Also check out Pirates Panty from them.

landarc
11-17-2010, 02:54 PM
Funvet, that is the kind of cookbook I was talking about. They often have access to recipes that are unique to familes and locales you might no hear about otherwise.

1FUNVET
11-17-2010, 03:15 PM
Funvet, that is the kind of cookbook I was talking about. They often have access to recipes that are unique to familes and locales you might no hear about otherwise.


My first copy of Pirates Pantry was falling apart after 25 years of use so i had to replace it. It was my go to book till the new Marshes book came out. I don't think you will be disappointed.

caseydog
11-17-2010, 06:38 PM
Different New Orleans to Cajun to Creole. Homestyle Cajun usually brings
in quite a bit of the creole influence. I ran into a great home style recipes
paperback book in the early 80's. When I get home tonight I'll look it up
for you.

Also, try the chicken fricassee. It's AMAZING.

Cajun and creole have a lot in common, but I find cajun to be more "country comfort food," while creole is more fancy and shows more European influence.

When I lived in Port Arthur, Cajun was the dominant influence around there. You could find boudin cooking at most convenience stores. Cajun moms could make gumbo out of just about any critter down there. I would go duck hunting near Sabine Pass every winter, and those ducks would make a mighty fine gumbo.

I had Emeril's Real and Rustic, and it's pretty good. The ex-wife has it now, along with the Brennan's cookbook (with the original Bananas Foster recipe).

CD

Lake Dogs
11-17-2010, 06:55 PM
Cajun and creole have a lot in common, but I find cajun to be more "country comfort food," while creole is more fancy and shows more European influence.

When I lived in Port Arthur, Cajun was the dominant influence around there. You could find boudin cooking at most convenience stores. Cajun moms could make gumbo out of just about any critter down there. I would go duck hunting near Sabine Pass every winter, and those ducks would make a mighty fine gumbo.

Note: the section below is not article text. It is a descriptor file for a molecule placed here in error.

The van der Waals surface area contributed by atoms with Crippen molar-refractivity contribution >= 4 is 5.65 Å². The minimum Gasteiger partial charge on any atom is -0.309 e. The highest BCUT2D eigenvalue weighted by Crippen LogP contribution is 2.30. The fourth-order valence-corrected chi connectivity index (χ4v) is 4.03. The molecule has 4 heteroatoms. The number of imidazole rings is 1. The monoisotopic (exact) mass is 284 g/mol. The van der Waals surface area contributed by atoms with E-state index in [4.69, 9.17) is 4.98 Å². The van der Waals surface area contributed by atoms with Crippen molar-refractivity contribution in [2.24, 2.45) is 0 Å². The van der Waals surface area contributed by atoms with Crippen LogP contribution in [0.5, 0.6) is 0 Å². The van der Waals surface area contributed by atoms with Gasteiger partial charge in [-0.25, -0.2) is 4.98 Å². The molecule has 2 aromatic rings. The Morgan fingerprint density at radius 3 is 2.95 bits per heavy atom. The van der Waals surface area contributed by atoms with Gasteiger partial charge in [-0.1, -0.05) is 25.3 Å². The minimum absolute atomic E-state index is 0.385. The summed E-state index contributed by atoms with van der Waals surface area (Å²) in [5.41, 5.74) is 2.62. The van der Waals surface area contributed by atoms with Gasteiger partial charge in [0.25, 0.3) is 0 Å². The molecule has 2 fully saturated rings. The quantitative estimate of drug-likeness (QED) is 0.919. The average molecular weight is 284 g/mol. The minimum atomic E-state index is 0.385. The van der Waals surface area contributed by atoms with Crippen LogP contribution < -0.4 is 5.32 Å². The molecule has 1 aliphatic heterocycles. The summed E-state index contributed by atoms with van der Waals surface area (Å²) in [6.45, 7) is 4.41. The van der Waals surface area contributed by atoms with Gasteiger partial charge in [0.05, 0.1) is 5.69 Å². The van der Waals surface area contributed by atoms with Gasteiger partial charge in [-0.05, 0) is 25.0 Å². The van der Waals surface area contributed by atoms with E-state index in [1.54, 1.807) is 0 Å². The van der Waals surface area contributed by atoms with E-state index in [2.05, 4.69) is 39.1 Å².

I had Emeril's Real and Rustic, and it's pretty good. The ex-wife has it now, along with the Brennan's cookbook (with the original Bananas Foster recipe).

CD


Yep.

Oh, the book I was referencing and promised I'd find tonight:

CAJUN-CREOLE COOKING
by Terry Thompson
May 1987

Of the 15 reviews on Amazon, all 15 are 5 stars. One problem, it
was out of print for a while. I think they're back in print but now
VERY expensive. I (thankfully) have 2 paperbacks...

I've got books by Paul and Emeril and Justin and many others. However,
for the go-to recipes I always go to this book. Great sausage jambalaya
recipe and a chicken fricassee recipe to die for. I'm not thrilled with the
fish courtboullion recipe though. For that I suggest braising some fresh
water fish, make a nice dark roux based shrimp gumbo sans shrimp and
add the fish in late.

caseydog
11-17-2010, 09:57 PM
I went camping in Loo-see-ana a couple weeks ago. A bunch of us brought ingredients so the highest ranking coonass and her sue-shef (husband) could whup up a big-ole pot-o-gumbo. Chicken and sausage with some tasso that we had to get from Crystal Beach, Texas. It's getting hard to find that stuff.

But, the surprise of the weekend was on the last night, when one Loo-see-ana native pulled out some boudin and put it in a fish grilling basket and very slowly cooked it over the campfire. You have to go slow, or the casing will burst and the boudin will dry out.

When he was done, he let it rest, and cut it up to share. Oh my goodness, that stuff was awesome cooked that way. The casing (usually too tough to eat) was crispy, and the boudin was moist and so tasty.

I plan on doing some low and slow, indirect grilled boudin in the very near future. In fact, I already have the boudin.

CD

Oh, here's a little gumbo pr0n, with the sue-chef manning the paddle...

T-Man
11-18-2010, 11:44 PM
John Folse " Encyclopedia of Cajun and Creole Cuisine "
Chef John Besh " My New Orleans: The Cookbook "

Really good cookbooks ... Outstanding recipes , history and pic's...
Not cheap though . large coffee table type books...

brotherbd
11-19-2010, 12:43 AM
My wife and girls gave me a cookbook from these folks.

Has a lot of good stuff in it. We have enjoyed several dishes from it's pages.

Here's their site:

http://realcajunrecipes.com/

Enjoy!

Blessings,

brotherbd

ZILLA
11-19-2010, 10:10 AM
Paul Prudomes Louisiana Kitchen! It really is a great book. Talk About Good is another one but is simply a compilation with no explanations on technique. This is out of print but can be had very easy used. The recipes are very simple versions and are probably more authentic than the fancy cookbooks.

Homebrewed Q
11-19-2010, 10:32 AM
My Mom's side of the family is from Lafayette and Central LA so I grew up on Cajun/coona$$ food. I used to watch Justin Wilson's cooking shows and his recipes and techniques were the closest to our family's style.
Caseydog, smoked boudin (or boudain) is the way to go. I always throw some on for snacking when I'm slow smoking some proteins.